As a result, your engineering teams can also complete the debugging workflow more quickly. Additionally, as everyone on your engineering teams will be able to work in the same environment, more time will be available to work on product development instead of setting up namespaces on individual machines.

The benefits of remote development environments also go beyond improved collaboration. These environments also involve a cloud-based development runtime and environment as well as shared central services that are accessible to all engineers in their respective dev environments, which has significant individual benefits.

#Creation of Short-Time Development Environments

Self-service namespaces also enable your engineering team to create and delete as many temporary namespaces as needed for experimentation and testing. This allows them to have separate product features and perform end-to-end and user acceptance testing faster and without conflicting with the namespace where the production application is located.

Additionally, since all the resources in the self-service namespaces are for a particular purpose, no one will have to spend time trying to understand the self-service namespace and its resources. This also enhances the feedback mechanism between your engineering team and other team members and stakeholders.

#Drawbacks of Self-Service Namespaces

Self-service namespaces essentially grant your engineering team unlimited permission to manage your Kubernetes cluster namespaces as needed. Unsurprisingly, this also has some disadvantages, especially when the roles are not configured properly.

#Namespace Mismanagement

Since engineering teams can create namespaces as needed, there is a very high tendency for engineering teams to create duplicate namespaces and forget to delete previously used namespaces.

#Authorization Issues

Engineering teams may accidentally run a command in the incorrect namespace if the RBAC rules are improperly specified. This can be avoided by correctly configuring the RBAC rules.

#Loft as a Solution for Self-Service Namespaces

Loft is a Kubernetes tooling company that provides open source developer tools and virtual cluster technologies for Kubernetes, as well as solutions for self-servicing namespaces. With Loft, you don’t have to worry about the drawbacks that come with self-service namespaces because of its unique features.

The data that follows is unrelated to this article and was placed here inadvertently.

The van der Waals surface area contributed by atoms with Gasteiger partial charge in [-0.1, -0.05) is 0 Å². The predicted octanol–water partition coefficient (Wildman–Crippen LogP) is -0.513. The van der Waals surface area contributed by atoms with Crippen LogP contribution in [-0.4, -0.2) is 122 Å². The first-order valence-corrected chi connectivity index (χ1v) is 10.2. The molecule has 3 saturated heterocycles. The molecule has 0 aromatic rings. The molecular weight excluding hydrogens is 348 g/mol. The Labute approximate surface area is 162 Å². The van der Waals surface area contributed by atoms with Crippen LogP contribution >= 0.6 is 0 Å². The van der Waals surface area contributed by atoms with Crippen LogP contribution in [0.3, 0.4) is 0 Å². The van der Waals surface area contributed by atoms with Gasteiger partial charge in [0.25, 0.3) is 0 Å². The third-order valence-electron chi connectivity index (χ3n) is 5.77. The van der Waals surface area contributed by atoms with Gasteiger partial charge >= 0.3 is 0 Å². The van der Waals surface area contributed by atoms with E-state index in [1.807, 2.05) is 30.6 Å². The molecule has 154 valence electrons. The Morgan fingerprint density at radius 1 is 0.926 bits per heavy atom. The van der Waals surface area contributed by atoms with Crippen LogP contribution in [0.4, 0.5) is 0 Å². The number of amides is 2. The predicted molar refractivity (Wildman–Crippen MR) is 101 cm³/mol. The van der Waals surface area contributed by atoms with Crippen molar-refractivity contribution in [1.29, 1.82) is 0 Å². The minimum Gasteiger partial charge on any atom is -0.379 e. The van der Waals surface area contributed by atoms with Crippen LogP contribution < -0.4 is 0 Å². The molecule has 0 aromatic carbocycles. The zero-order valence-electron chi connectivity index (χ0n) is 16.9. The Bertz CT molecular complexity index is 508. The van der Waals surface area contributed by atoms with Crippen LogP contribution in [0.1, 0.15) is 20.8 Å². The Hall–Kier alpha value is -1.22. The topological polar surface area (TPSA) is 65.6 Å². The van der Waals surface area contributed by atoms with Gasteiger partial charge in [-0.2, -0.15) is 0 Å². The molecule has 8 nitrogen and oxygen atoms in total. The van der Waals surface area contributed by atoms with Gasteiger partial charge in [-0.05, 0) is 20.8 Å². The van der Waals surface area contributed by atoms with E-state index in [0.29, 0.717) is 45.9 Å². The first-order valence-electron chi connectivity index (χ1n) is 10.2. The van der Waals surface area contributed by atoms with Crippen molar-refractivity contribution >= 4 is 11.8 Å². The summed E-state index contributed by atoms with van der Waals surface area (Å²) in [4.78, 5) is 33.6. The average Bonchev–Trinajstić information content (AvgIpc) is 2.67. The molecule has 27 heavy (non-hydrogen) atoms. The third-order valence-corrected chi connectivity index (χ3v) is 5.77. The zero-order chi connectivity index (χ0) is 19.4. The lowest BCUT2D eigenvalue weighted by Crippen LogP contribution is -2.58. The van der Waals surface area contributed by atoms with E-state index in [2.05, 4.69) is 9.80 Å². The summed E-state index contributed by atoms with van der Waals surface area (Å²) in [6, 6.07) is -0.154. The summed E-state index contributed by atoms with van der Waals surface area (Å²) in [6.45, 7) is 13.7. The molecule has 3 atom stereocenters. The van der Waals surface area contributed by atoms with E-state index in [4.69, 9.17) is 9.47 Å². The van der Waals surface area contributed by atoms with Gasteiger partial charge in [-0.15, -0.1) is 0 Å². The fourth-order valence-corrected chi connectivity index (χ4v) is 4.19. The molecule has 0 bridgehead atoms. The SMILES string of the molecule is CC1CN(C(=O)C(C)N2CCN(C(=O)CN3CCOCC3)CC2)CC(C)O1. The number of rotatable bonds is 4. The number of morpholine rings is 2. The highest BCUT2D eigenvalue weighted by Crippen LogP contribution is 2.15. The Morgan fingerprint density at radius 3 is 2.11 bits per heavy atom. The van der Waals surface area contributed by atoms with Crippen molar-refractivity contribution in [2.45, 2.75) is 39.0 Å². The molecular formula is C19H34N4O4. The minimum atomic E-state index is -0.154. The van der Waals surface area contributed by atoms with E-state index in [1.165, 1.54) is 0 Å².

The following paragraphs will focus on these features and how each of them not only nullifies the drawbacks that come with self-service namespaces but also improves remote developer productivity.

#Support for GUI, Loft CLI, and kubectl Control

Loft provides a powerful graphics user interface (GUI) for namespace management as well as a command line interface (CLI) that allows you to work directly from your terminal. So, your engineering team can effectively manage their namespaces, irrespective of the interfaces they are familiar with. Additionally, engineers in your team that prefer kubectl can also use the kubectl command to manage their namespaces.

The following sections briefly explain each of the three methods supported by Loft for creating namespaces, also referred to as “spaces” in Loft. However, before you get started with any of these methods, make sure to follow these steps:

  • Set up your Loft account if you don’t have one by going to the Get Started page
  • Fill out the form, then click the Install via Loft CLI button Loft Get Started page
  • Refer to the official documentation to get the right command to download the Loft CLI binary from GitHub, then set up Loft CLI on your local computer

After completing the requirements above, you’ll now briefly see how engineers can manage spaces using all three methods supported by Loft.

#Creating Spaces via the GUI Method

Creating a space using the GUI method is straightforward, but there are a few steps involved:

  • Log in to your Loft dashboard
  • Click Spaces in the sidebar
  • Click the Create Space button at the top left
  • Fill out the form, where the Kubernetes Name field defines the name of the space